By James Kunstler: The Uncomfortable Hiatus

The Next Financial Crisis Lurks Underground

I haven’t posted anything by Kunstler for a while. When he’s occasionally good, he’s really good, like today.

http://kunstler.com/clusterfuck-nation/the-uncomfortable-hiatus/

And so the sun seems to stand still this last day before the resumption of business-as-usual, and whatever remains of labor in this sclerotic republic takes its ease in the ominous late summer heat, and the people across this land marinate in anxious uncertainty. What can be done?

Some kind of epic national restructuring is in the works. It will either happen consciously and deliberately or it will be forced on us by circumstance. One side wants to magically reenact the 1950s; the other wants a Gnostic transhuman utopia. Neither of these is a plausible outcome. Most of the arguments ranging around them are what Jordan Peterson calls “pseudo issues.” Let’s try to take stock of what the real issues might be.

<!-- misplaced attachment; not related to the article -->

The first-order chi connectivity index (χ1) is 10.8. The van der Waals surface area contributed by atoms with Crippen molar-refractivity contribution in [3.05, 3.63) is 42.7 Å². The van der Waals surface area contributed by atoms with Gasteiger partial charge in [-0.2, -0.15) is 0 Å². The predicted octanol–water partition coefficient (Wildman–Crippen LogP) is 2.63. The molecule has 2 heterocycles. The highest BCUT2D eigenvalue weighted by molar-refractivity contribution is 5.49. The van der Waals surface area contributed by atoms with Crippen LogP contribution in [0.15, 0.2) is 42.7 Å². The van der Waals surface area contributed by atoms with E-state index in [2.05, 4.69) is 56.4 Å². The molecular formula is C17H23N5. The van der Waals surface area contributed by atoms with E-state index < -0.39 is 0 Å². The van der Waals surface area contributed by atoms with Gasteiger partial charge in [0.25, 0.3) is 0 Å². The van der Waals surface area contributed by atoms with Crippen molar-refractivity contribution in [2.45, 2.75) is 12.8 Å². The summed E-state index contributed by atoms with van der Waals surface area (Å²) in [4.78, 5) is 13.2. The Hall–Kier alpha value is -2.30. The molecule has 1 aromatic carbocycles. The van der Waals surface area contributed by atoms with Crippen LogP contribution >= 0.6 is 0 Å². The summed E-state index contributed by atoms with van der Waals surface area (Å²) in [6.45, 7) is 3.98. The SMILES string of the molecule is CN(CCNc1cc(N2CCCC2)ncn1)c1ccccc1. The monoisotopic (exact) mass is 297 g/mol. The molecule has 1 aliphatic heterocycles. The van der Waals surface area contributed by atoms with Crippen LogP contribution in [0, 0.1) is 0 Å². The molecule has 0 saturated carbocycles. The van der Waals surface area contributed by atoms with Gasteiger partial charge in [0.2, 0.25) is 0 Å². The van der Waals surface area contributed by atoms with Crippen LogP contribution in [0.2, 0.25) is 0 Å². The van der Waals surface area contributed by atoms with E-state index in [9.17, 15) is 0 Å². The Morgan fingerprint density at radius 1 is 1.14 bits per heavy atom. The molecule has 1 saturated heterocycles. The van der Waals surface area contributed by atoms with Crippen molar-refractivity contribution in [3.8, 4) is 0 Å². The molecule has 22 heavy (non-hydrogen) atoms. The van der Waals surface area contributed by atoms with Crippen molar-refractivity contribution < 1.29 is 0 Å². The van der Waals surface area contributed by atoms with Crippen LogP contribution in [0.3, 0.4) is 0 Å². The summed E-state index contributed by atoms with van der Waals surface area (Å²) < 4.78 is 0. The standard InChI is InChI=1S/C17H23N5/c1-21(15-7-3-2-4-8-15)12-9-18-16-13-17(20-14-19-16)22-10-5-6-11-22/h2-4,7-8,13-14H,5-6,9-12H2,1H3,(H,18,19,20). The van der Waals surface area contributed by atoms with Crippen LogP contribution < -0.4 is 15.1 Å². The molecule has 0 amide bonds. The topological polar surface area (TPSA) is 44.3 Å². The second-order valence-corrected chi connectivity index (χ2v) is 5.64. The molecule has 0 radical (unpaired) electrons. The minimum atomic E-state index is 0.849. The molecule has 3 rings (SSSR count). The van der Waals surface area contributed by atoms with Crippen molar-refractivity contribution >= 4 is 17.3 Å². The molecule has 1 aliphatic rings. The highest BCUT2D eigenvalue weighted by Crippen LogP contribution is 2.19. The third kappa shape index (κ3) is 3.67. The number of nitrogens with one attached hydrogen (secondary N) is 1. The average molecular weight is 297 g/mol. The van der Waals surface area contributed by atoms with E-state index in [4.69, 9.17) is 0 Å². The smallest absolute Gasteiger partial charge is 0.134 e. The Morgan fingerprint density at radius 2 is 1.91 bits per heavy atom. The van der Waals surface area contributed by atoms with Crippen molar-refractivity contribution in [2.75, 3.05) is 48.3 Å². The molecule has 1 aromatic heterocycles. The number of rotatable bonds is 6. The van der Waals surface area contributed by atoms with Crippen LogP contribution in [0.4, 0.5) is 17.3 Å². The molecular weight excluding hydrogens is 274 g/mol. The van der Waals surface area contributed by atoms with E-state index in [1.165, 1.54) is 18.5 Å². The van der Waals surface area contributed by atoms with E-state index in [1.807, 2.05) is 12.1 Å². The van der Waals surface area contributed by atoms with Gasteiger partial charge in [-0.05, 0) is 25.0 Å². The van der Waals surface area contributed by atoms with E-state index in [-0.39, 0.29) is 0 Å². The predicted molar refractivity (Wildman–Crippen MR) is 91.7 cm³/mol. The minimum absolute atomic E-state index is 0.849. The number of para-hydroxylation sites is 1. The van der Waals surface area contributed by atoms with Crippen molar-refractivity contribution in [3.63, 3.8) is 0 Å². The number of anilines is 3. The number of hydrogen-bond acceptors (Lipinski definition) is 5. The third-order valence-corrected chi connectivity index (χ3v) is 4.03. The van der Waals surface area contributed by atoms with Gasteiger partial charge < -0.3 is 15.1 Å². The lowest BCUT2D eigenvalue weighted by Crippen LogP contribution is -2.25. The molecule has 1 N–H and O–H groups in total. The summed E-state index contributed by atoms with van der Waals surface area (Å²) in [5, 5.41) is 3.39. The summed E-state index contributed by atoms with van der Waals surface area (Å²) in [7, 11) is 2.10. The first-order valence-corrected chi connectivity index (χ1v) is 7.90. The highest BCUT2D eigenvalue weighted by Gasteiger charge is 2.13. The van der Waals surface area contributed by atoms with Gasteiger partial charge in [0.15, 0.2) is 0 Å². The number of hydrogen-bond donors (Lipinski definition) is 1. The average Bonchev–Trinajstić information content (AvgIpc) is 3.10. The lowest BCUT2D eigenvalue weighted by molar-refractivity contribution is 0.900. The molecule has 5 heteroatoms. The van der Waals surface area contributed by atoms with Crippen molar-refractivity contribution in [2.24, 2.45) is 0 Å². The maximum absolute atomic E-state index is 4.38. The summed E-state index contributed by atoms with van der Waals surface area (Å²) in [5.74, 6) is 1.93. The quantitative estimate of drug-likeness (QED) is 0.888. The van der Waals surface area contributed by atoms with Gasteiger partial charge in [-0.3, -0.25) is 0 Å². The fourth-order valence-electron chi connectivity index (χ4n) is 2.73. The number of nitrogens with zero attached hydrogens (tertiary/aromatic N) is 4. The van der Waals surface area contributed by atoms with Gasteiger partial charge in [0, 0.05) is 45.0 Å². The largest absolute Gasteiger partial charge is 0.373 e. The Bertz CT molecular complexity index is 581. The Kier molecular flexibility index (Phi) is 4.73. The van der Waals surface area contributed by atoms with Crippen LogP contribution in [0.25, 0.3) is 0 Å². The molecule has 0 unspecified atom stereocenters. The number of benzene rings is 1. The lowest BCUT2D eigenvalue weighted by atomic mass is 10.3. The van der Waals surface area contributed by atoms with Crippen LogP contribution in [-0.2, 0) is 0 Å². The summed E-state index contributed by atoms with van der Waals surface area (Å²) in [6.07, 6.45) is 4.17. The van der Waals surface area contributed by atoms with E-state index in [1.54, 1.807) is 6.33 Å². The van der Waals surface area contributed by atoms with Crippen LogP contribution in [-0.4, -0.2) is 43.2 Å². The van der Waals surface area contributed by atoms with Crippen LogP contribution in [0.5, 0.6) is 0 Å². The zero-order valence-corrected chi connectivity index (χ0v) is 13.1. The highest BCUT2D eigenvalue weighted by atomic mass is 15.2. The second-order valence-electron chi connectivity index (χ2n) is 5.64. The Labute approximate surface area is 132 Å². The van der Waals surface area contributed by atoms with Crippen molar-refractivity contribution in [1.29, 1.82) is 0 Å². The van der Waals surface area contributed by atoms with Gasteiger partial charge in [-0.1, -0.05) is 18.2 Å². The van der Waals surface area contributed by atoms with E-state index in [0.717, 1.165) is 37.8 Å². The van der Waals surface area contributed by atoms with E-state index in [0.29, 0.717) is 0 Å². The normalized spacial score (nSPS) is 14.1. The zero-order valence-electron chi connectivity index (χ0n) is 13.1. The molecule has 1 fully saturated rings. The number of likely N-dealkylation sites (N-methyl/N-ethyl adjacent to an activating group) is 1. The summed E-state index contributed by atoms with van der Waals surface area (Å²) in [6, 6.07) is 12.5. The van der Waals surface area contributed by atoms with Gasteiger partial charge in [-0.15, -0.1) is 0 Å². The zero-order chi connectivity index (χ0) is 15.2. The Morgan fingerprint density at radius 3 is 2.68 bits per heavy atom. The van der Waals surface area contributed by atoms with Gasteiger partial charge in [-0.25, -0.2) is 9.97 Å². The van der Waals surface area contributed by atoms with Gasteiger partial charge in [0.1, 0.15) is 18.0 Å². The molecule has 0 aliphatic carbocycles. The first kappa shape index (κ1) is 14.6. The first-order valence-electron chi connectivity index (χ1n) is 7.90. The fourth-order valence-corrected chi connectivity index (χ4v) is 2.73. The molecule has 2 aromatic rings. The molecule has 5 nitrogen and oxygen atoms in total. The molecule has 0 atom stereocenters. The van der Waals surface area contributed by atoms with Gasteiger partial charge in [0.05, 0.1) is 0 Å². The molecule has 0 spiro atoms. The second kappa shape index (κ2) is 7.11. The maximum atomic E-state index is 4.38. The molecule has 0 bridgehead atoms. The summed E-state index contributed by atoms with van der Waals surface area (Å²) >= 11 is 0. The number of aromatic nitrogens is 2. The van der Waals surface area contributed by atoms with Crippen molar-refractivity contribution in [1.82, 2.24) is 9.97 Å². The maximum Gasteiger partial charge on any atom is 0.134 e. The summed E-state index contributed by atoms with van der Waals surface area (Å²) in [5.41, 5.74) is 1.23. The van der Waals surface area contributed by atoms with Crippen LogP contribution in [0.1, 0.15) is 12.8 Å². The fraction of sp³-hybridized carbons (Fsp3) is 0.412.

Energy: The shale oil “miracle” was a stunt enabled by supernaturally low interest rates, i.e. Federal Reserve policy. Even The New York Times said so yesterday (The Next Financial Crisis Lurks Underground). For all that, the shale oil producers still couldn’t make money at it. If interest rates go up, the industry will choke on the debt it has already accumulated and lose access to new loans. If the Fed reverses its current course —say, to rescue the stock and bond markets — then the shale oil industry has perhaps three more years before it collapses on a geological basis, maybe less. After that, we’re out of tricks. It will affect everything.